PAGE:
Michelangelo is widely acknowledged as one of the most creative and influential artists in the history of western art. His most famous works—from the marble David in Florence to the fresco paintings in the Sistine Chapel and the monumental dome of Saint Peter’s in Rome—have come to define the Italian Renaissance. He was also a brilliant draftsman.
“Every one of Michelangelo’s iconic creations began with a drawing,” said Timothy Potts, director of the Getty Museum. “It is through his masterful drawings that we can witness his creative process at its most spontaneous and expressive. This exhibition presents works from the unrivaled collection of the Teylers Museum in the Netherlands that have never before been exhibited as a group in the United States. This exhibition is truly a once-in-a-lifetime opportunity that cannot fail to make a lasting impression on all who see it.”
Organized by the Cleveland Museum of Art and the Getty Museum in conjunction with the Teylers Museum, Haarlem, the Netherlands, Michelangelo: Mind of the Master brings an important selection of more than 28 exquisite Michelangelo drawings, many of which have never before been shown outside of Europe. Most of the sheets have sketches on both sides of the paper, and will be exhibited on freestanding pedestals so visitors can witness Michelangelo’s use of the entire sheet.
Given that Michelangelo burned many of his drawings, the exhibition provides an unusual opportunity to experience firsthand a key group of surviving sketches, most of which were once in the collection of Queen Christina of Sweden in the 17th century. An unconventional art-loving monarch, she abdicated the throne and moved to Rome in 1654, where she built a famously important art collection.
“Drawing was a key aspect of Michelangelo’s creativity, and arguably no artist has used it more effectively in the expression of the human form,” said Julian Brooks, curator of drawings at Getty Museum. “From preparatory drawings and compositional sketches to detailed figure studies, the drawings in Mind of the Master are a revelation, offering incomparable insight into the fertile imagination and hard work of a titan among Renaissance artists.”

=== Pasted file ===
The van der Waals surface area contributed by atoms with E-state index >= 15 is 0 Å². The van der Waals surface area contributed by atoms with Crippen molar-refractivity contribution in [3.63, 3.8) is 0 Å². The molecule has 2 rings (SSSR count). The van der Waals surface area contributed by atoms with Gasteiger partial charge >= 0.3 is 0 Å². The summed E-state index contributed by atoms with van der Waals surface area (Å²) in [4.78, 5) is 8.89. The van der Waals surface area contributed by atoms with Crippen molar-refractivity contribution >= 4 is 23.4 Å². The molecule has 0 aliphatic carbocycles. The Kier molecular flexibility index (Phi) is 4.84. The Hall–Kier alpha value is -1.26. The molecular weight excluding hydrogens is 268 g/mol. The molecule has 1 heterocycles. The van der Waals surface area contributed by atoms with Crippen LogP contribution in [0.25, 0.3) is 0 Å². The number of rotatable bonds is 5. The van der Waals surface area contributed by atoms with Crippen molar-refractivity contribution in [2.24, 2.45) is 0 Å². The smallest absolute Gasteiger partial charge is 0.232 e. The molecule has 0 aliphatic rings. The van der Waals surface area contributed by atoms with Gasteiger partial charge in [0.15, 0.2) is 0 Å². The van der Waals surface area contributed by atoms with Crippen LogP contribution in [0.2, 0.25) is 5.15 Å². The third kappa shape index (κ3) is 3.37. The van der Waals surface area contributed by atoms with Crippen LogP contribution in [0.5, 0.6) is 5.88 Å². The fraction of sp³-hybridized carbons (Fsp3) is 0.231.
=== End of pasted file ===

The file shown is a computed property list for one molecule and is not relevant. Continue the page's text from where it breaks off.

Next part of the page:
The exhibition explores the range of Michelangelo’s work as a painter, sculptor, and architect through his works on paper, including designs for celebrated projects such as the Sistine Chapel ceiling, the Last Judgement, the Medici Chapel tombs, and the cupola of Saint Peter’s basilica, Rome.
For Michelangelo, drawing was a fundamental, lifelong activity. When he was a student, it helped him learn from other artists’ work; thereafter drawing was a tool he used to capture reality and the conceptions of his imagination. Consistently dedicated to drawing the human figure from life, a growing practice in Florentine artists’ studios at the time, Michelangelo took this to a new level of verisimilitude through keen observation, as well as by studying dissected corpses to better understand the underlying muscles.
Early in his career, Michelangelo drew mainly in pen and ink, but he soon came to appreciate the convenience and effectiveness of naturally mined chalk. He used both red and black colors, preferring the latter as time went on.
Today, as through history, Michelangelo’s drawings are valued not only as works exhibiting extraordinary skill but also as windows into the mind of the master —an intimate way to explore the creation of some of the greatest works of Renaissance art.